September 28, 2020

1981-02-16 – The Times and Democrat

1981 02 16 The_Times_and_Democrat_Mon__Feb_16__1981_

1“!) Staff Writer

When it comes to hard-
knocking rock and roll, there are
few who canstand with The Who.

Beginning their career back in
the days of the Mods in the early
and mid 1960s, The Who rose to
become one of rock’s top bands in
the late ’BOs and early ’70s, much

of it on the strength of the late

Keith Moon’s crazed drumming
and the earspiitting howl that

Pete Townshend could loose.

from his guitar. After Moon’s
demise, the group replaced him
with Kenny J ones, ex-Faces, and
continued on with Roger Daltrey
on vocals and J ohn Entwhistie on
bass. But the driving force
behind The Who remained, and
remains, Townshend.

His newest solo effort, “Empty

Glass,” has been out a while, and'

although it’s not your run-of-the-
mill rock ’n’ roll solo album, it
has strengths, if only because
Townshend playing is somewhat
mellow. He cuts through the air
with the greatest of slides on
those six strings, and proves he
has nothing to lose by playing
some good rock music that
doesn’t kill your ears.

As far as pure decibel level,
Townshend and The Who could
put it out better than most,
having been listed in the Guin-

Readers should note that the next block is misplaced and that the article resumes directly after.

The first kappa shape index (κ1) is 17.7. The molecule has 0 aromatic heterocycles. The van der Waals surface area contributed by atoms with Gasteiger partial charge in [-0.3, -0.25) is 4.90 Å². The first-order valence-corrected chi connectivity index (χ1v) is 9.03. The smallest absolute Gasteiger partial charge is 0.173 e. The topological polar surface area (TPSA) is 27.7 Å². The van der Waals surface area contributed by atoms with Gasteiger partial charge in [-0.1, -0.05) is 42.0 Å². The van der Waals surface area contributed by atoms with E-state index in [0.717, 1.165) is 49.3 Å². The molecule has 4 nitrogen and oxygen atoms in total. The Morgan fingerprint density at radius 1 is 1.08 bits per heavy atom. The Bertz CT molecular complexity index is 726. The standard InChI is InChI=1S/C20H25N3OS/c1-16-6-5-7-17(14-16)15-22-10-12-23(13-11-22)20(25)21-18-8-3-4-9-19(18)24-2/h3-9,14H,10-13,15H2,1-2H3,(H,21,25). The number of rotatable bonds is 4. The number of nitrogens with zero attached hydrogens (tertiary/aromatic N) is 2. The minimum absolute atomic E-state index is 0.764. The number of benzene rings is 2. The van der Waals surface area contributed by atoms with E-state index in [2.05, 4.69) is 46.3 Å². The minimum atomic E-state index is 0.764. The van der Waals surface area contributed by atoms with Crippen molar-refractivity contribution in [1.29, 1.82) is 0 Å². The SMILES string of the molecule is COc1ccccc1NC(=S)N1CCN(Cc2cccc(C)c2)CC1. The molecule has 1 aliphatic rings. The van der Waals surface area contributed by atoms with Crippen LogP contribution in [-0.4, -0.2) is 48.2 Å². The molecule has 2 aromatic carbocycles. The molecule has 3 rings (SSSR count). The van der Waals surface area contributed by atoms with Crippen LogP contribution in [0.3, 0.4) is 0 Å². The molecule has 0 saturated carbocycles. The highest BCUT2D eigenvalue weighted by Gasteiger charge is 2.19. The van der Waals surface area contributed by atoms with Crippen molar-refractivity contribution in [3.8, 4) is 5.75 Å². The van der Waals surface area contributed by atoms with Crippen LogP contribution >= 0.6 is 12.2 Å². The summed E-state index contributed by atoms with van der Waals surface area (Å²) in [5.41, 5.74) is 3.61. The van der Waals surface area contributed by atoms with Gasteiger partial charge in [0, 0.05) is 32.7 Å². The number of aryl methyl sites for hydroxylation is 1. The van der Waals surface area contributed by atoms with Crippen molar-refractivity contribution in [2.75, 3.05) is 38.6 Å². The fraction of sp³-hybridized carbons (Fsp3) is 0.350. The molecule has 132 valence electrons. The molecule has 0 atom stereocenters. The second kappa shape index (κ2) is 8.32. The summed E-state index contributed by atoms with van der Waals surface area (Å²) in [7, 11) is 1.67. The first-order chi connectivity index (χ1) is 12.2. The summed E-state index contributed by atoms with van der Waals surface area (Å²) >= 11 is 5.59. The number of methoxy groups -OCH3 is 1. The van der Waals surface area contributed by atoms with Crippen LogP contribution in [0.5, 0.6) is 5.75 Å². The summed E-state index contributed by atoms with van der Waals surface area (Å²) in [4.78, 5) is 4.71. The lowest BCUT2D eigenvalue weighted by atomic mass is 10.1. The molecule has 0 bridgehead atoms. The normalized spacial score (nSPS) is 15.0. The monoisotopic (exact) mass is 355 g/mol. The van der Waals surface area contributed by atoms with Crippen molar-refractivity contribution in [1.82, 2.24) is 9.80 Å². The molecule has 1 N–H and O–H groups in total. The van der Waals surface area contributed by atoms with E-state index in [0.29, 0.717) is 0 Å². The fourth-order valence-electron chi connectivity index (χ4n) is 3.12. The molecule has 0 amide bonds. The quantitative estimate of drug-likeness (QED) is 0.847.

ness World Book of Records for
loudest decibel level attained.
They were succeeded by Deep
Purple, but The Who remain the
prototype ear-shattering
deliverers of hard rock.

Maybe part of the reason for
Townshend’s mellowing is the
fact he is, by his own admission,
at least half deaf from years of
playing at a decibel level in
excess of 115. Again, the songs on
“Empty Glass” are not
“average” — if anything, they
prove Pete can play mellow, rock
_ out, mellow out, rock, etc. From

“Rough Boys” to the title track,
the feel of this disc is one of joilye
olde England —- it’s quite ap-

The conciseness, compounded
with excellent lyrics, makes for a
worthy successor to Pete’s
previous solo efforts. This stands
head and shoulders above the
rest as “good.”

r». Who, With Pets TawnshandAt Far night